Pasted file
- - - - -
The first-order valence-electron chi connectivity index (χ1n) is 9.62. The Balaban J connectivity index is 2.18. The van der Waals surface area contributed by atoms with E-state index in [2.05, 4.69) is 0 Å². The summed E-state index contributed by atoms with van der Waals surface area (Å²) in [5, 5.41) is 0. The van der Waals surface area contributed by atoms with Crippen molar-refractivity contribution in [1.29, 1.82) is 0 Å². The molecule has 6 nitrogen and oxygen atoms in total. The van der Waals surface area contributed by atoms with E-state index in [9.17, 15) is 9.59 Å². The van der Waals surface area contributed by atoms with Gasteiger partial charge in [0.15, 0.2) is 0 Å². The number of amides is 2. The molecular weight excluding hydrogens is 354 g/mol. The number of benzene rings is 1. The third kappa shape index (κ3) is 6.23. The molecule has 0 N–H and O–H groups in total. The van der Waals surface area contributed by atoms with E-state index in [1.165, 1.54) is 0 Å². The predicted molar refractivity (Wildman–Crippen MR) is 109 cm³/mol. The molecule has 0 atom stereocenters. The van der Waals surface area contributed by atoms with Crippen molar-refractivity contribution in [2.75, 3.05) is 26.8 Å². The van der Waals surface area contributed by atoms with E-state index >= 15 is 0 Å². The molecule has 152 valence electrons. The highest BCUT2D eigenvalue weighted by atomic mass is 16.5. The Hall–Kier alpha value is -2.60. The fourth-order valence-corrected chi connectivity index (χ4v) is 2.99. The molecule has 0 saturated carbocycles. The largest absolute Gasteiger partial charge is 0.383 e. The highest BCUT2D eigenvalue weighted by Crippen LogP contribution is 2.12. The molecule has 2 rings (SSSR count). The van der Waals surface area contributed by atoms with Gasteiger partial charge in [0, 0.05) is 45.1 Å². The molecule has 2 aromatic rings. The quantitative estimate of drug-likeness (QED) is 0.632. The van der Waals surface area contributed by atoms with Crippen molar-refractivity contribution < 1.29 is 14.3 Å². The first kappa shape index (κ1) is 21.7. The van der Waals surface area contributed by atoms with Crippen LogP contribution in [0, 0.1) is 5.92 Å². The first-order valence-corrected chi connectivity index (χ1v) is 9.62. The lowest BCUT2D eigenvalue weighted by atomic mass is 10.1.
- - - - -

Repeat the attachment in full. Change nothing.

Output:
The first-order valence-electron chi connectivity index (χ1n) is 9.62. The Balaban J connectivity index is 2.18. The van der Waals surface area contributed by atoms with E-state index in [2.05, 4.69) is 0 Å². The summed E-state index contributed by atoms with van der Waals surface area (Å²) in [5, 5.41) is 0. The van der Waals surface area contributed by atoms with Crippen molar-refractivity contribution in [1.29, 1.82) is 0 Å². The molecule has 6 nitrogen and oxygen atoms in total. The van der Waals surface area contributed by atoms with E-state index in [9.17, 15) is 9.59 Å². The van der Waals surface area contributed by atoms with Gasteiger partial charge in [0.15, 0.2) is 0 Å². The number of amides is 2. The molecular weight excluding hydrogens is 354 g/mol. The number of benzene rings is 1. The third kappa shape index (κ3) is 6.23. The molecule has 0 N–H and O–H groups in total. The van der Waals surface area contributed by atoms with E-state index in [1.165, 1.54) is 0 Å². The predicted molar refractivity (Wildman–Crippen MR) is 109 cm³/mol. The molecule has 0 atom stereocenters. The van der Waals surface area contributed by atoms with Crippen molar-refractivity contribution in [2.75, 3.05) is 26.8 Å². The van der Waals surface area contributed by atoms with E-state index >= 15 is 0 Å². The molecule has 152 valence electrons. The highest BCUT2D eigenvalue weighted by atomic mass is 16.5. The Hall–Kier alpha value is -2.60. The fourth-order valence-corrected chi connectivity index (χ4v) is 2.99. The molecule has 0 saturated carbocycles. The largest absolute Gasteiger partial charge is 0.383 e. The highest BCUT2D eigenvalue weighted by Crippen LogP contribution is 2.12. The molecule has 2 rings (SSSR count). The van der Waals surface area contributed by atoms with Gasteiger partial charge in [0, 0.05) is 45.1 Å². The molecule has 2 aromatic rings. The quantitative estimate of drug-likeness (QED) is 0.632. The van der Waals surface area contributed by atoms with Crippen molar-refractivity contribution < 1.29 is 14.3 Å². The first kappa shape index (κ1) is 21.7. The van der Waals surface area contributed by atoms with Crippen LogP contribution in [0, 0.1) is 5.92 Å². The first-order valence-corrected chi connectivity index (χ1v) is 9.62. The lowest BCUT2D eigenvalue weighted by atomic mass is 10.1.